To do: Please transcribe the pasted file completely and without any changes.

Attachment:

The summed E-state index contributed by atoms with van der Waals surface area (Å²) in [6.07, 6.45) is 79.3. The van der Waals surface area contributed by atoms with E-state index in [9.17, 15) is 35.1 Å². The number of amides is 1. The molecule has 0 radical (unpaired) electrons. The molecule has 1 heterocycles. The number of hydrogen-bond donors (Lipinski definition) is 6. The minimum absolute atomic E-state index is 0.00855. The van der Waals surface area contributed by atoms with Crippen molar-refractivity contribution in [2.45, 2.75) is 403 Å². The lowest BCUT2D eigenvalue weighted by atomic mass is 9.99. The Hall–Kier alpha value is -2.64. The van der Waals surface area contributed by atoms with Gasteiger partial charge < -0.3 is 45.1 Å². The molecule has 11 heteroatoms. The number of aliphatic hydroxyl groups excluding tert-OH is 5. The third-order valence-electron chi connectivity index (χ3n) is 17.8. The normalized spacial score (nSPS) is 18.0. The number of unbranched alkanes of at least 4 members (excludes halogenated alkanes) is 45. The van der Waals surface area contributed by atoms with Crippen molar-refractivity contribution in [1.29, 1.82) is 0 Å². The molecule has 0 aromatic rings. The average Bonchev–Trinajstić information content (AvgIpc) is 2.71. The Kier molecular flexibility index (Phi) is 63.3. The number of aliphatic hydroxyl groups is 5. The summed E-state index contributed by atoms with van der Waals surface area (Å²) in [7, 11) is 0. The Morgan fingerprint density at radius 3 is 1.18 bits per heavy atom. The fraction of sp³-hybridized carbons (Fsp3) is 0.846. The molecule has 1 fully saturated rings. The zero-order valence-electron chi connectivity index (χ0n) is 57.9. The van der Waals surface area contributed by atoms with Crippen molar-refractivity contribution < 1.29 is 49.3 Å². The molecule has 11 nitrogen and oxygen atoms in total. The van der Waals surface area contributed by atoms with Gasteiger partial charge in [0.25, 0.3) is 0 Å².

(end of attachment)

The summed E-state index contributed by atoms with van der Waals surface area (Å²) in [6.07, 6.45) is 79.3. The van der Waals surface area contributed by atoms with E-state index in [9.17, 15) is 35.1 Å². The number of amides is 1. The molecule has 0 radical (unpaired) electrons. The molecule has 1 heterocycles. The number of hydrogen-bond donors (Lipinski definition) is 6. The minimum absolute atomic E-state index is 0.00855. The van der Waals surface area contributed by atoms with Crippen molar-refractivity contribution in [2.45, 2.75) is 403 Å². The lowest BCUT2D eigenvalue weighted by atomic mass is 9.99. The Hall–Kier alpha value is -2.64. The van der Waals surface area contributed by atoms with Gasteiger partial charge < -0.3 is 45.1 Å². The molecule has 11 heteroatoms. The number of aliphatic hydroxyl groups excluding tert-OH is 5. The third-order valence-electron chi connectivity index (χ3n) is 17.8. The normalized spacial score (nSPS) is 18.0. The number of unbranched alkanes of at least 4 members (excludes halogenated alkanes) is 45. The van der Waals surface area contributed by atoms with Crippen molar-refractivity contribution in [1.29, 1.82) is 0 Å². The molecule has 0 aromatic rings. The average Bonchev–Trinajstić information content (AvgIpc) is 2.71. The Kier molecular flexibility index (Phi) is 63.3. The number of aliphatic hydroxyl groups is 5. The summed E-state index contributed by atoms with van der Waals surface area (Å²) in [7, 11) is 0. The Morgan fingerprint density at radius 3 is 1.18 bits per heavy atom. The fraction of sp³-hybridized carbons (Fsp3) is 0.846. The molecule has 1 fully saturated rings. The zero-order valence-electron chi connectivity index (χ0n) is 57.9. The van der Waals surface area contributed by atoms with Crippen molar-refractivity contribution < 1.29 is 49.3 Å². The molecule has 11 nitrogen and oxygen atoms in total. The van der Waals surface area contributed by atoms with Gasteiger partial charge in [0.25, 0.3) is 0 Å².